The worst is over – and it wasn’t that bad after all – for Australia’s accommodation industry, which looks to have dodged a bullet in the recession that never was. Just six months ago, many industry leaders were downbeat, forecasting a continued decline in room rates and occupancies ahead of recovery some time during 2010.
Now many are saying the market is already in the early stages of a rebound, though some are not so sure. “We’ve gone past the bottom and are on the way up,” said analyst Dean Dransfield. “There’s well and truly no doubt about it,” agreed Accor Asia Pacific Vice President, Simon McGrath. “The bottom has been reached,” declared David Perry, Chief Executive of Melbourne’s Hotel Windsor.
But some such as Bruce McKenzie from IHG urged caution and said there are still uncertain times ahead. Either way, there is a general realisation that recovery will be a long, slow and perhaps painful process after a tough 12 months.
Mr Dransfield predicted that national RevPAR, the hotel performance benchmark, will fall by around 10 per cent for 2009 even though it began turning in July.
He is forecasting annual growth of more than four per cent through to 2012.
“Our bad day wasn’t so bad after all,” Mr Dransfield said.
At Accor, Mr McGrath said he was “surprised the turnaround has come this early – I thought it would be next year”.
Mr McGrath said Accor had noticed definite signs of improvement during August.
“We are down about 8.5 per cent for the year, which I think in the circumstances is pretty good.
“There’s no doubt it, there is positive movement.”
Bruce McKenzie, Chief Operating Officer of the InterContinental Hotels Group, agreed that demand has been “holding up better than we probably thought” but remains cautious about the rest of 2009.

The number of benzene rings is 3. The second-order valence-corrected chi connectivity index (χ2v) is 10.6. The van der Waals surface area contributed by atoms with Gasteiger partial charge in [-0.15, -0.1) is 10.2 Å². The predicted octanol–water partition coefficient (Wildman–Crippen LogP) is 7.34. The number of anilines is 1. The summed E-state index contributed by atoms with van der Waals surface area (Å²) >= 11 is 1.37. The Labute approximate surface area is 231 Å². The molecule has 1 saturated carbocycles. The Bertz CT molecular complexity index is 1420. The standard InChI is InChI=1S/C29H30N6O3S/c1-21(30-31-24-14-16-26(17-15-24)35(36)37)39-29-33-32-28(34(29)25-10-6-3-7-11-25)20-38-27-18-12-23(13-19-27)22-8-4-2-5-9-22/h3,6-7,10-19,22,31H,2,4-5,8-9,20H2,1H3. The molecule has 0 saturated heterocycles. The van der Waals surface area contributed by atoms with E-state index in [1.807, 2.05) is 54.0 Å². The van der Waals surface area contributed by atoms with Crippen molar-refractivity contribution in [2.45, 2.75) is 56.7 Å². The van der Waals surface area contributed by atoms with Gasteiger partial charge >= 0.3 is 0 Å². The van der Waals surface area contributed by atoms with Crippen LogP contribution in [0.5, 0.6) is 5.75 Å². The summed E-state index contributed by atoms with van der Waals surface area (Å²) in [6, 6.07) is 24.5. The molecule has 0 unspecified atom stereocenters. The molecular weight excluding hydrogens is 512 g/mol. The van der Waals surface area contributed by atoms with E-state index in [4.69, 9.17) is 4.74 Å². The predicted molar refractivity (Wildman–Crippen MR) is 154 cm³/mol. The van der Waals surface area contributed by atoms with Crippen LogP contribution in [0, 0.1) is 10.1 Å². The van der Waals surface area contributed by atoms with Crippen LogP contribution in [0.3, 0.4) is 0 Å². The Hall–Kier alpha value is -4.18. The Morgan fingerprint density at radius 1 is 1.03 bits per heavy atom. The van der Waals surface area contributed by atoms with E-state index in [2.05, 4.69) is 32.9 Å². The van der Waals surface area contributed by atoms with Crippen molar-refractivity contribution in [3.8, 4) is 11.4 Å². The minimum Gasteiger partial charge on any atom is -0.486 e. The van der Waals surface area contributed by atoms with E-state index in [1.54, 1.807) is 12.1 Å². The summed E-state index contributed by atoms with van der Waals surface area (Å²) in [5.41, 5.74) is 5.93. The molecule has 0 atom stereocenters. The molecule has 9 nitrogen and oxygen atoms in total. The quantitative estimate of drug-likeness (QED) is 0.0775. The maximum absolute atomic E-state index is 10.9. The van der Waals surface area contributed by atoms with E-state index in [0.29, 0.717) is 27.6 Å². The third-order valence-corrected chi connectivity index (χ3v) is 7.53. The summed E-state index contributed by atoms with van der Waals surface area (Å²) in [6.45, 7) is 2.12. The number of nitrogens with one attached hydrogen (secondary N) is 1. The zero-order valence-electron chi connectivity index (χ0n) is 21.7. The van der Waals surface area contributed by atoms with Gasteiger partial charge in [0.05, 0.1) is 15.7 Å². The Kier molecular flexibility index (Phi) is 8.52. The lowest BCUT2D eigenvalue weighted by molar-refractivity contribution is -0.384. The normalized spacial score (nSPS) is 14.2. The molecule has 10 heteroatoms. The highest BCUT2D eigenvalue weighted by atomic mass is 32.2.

“The volume lift needs to continue in the next quarter,” Mr McKenzie said.
“October and November are traditionally strong months and we are yet to see how they look.
“The issue is that it’s very difficult to forecast even a month out.”
The travelling market has been surprisingly resilient, he said, with some IHG properties running occupancies of more than 80 per cent at room rates five per cent to 15 per cent less than last year.
“It varies on where you are,” he said.
Perth, the Gold Coast, Sydney and Brisbane were all solid, while Melbourne had proved doggedly resistant.
Fears the southern capital would suffer major occupancy declines due to a dramatic increase in room supply, including the new Melbourne InterContinental, have dissipated although room rates are well down.
Yann Duroselle, Executive General Manager of the Quality Batmans Hill on Collins, said the additional supply is having a big impact.
He said the market is being driven by discounting from newcomers such Hilton Melbourne South Wharf, while inbound business has also been hit.
However, Mr Duroselle said he refuses to discount.
“This is the strategy we have taken for the past three crises,” he said, adding that business was three per cent ahead of budget as a result despite shedding occupancy and market share.
Mr Duroselle does not believe the recovery is here.
“My personal opinion is that we may have reached bottom but we are not on the way back up.”
“I think we are going to have a glimpse of hope followed by a period of despair again.
“The fundamentals of recovery are not there yet.”